He's definitely not Don Nelson with the Dream Team (love that shout, though). One of the things we tend to do in sports is think of a player as they are and not as they were before they became who they are (that makes sense in my head!). If we could rewind to 2017, you would never have included Jordan Harvey, Latif Blessing, Tyler Miller, Steven Beitashour, and Mark-Anthony Kaye (in the USL!) as potential members of a Dream Team. Bob Bradley has both improved almost every individual player on the team AND made the team more than the sum of the parts.
Now, onto the specific question... I'll say Bradley adds about 15 points to LAFC. This LAFC roster would probably still compete near the top of the West, but almost certainly wouldn't run away with it.
Now, my bolder answer is that Bradley (and maybe Matias Almeyda) could get every single team in MLS, including Cincinnati, into the playoffs. Coaching matters that much.
Columbus Crew SC
So, so many. You could build a World Cup-qualifying national team from names you've never heard. I've seen players go from being the worst player on the team to the best player on the field just because of a confidence boost or instructional change.
Yes, and I want to parse what that means. Why has Dallas' academy been more fruitful than others?
- They were one of the first clubs to invest in scouting and recruiting. Their coaches scour the south to find the best players.
- They were one of the first to help academy players with housing.
- They were one of the first to professionalize the academy setup. The academy teams train in the morning; they have locker rooms, gear, weight sessions and a full physio staff.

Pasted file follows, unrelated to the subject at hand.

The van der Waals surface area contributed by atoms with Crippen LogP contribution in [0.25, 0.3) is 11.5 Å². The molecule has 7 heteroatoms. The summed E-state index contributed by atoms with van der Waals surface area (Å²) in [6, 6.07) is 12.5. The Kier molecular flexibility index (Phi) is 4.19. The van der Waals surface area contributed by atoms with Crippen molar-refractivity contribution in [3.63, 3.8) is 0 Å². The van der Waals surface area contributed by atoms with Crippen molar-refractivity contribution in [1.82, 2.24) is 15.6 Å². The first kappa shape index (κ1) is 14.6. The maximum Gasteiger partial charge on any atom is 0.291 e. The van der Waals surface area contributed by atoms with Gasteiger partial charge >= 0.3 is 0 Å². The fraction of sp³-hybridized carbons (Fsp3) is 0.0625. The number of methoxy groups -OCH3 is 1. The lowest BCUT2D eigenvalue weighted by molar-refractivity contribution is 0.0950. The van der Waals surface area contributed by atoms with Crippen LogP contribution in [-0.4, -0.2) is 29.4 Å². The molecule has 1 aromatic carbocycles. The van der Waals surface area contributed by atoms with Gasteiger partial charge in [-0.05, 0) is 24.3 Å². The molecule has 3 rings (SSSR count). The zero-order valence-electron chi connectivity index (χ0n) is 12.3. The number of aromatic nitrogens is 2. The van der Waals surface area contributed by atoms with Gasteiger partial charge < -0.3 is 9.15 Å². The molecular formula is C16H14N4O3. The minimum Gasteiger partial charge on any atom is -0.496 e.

- They have excellent coaches all the way through the club. Every training session of every team from the little kids through Under-19 looks like it could be a professional session. Dan Hunt worked hard to get Oscar Pareja to stay at the club after retiring; he recruited Luchi Gonzalez from Florida; and they recruited their current U-17 coach.
- They haven't been scared to put young players on the field. At the Generation adidas Cup, Luchi Gonzalez gave a seminar on the club's methodology. Someone asked him how they know when a young player is ready. Gonzalez responded, (roughly) "You don't know. You'll never be sure. If you're waiting to know for sure, you'll never do it. You just have to trust the work you've put in."
Top prospects don't fall from trees. They are the product of an intentional process. Dallas have won almost every part of that process so far.
This question wasn't submitted but I wanted to get something about Russell Canouse playing right back into here because players moving to outside back and doing well is good for my brand.
This, from Charlie Boehm via our Slack channel, is the only relevant question around Houston right now:
Diego Rossi is an excellent player in specific ways. He has fantastic movement, to go with his pace, and he's great around the goal. He's not as good in possession or 1v1s. Bob Bradley has found ways to accentuate the former and hide the latter. Brian Rodriguez is a different player; he seems to be a more dynamic, well-round attacker. At that point, it comes down to the preference of the coach.